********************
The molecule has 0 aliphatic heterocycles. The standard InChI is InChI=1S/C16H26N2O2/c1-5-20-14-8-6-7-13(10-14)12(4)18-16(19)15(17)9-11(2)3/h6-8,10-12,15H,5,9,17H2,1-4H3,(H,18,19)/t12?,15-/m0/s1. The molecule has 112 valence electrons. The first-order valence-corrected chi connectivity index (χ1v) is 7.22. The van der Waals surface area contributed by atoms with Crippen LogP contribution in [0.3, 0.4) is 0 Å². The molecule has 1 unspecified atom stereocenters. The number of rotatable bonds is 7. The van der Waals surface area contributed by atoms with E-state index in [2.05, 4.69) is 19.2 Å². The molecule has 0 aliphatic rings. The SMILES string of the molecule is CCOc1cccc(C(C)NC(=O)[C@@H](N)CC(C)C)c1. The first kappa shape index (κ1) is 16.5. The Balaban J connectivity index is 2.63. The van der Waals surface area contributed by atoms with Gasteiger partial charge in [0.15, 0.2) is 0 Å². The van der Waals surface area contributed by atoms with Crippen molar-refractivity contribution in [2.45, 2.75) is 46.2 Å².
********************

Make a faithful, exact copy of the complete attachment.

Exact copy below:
The molecule has 0 aliphatic heterocycles. The standard InChI is InChI=1S/C16H26N2O2/c1-5-20-14-8-6-7-13(10-14)12(4)18-16(19)15(17)9-11(2)3/h6-8,10-12,15H,5,9,17H2,1-4H3,(H,18,19)/t12?,15-/m0/s1. The molecule has 112 valence electrons. The first-order valence-corrected chi connectivity index (χ1v) is 7.22. The van der Waals surface area contributed by atoms with Crippen LogP contribution in [0.3, 0.4) is 0 Å². The molecule has 1 unspecified atom stereocenters. The number of rotatable bonds is 7. The van der Waals surface area contributed by atoms with E-state index in [2.05, 4.69) is 19.2 Å². The molecule has 0 aliphatic rings. The SMILES string of the molecule is CCOc1cccc(C(C)NC(=O)[C@@H](N)CC(C)C)c1. The first kappa shape index (κ1) is 16.5. The Balaban J connectivity index is 2.63. The van der Waals surface area contributed by atoms with Gasteiger partial charge in [0.15, 0.2) is 0 Å². The van der Waals surface area contributed by atoms with Crippen molar-refractivity contribution in [2.45, 2.75) is 46.2 Å².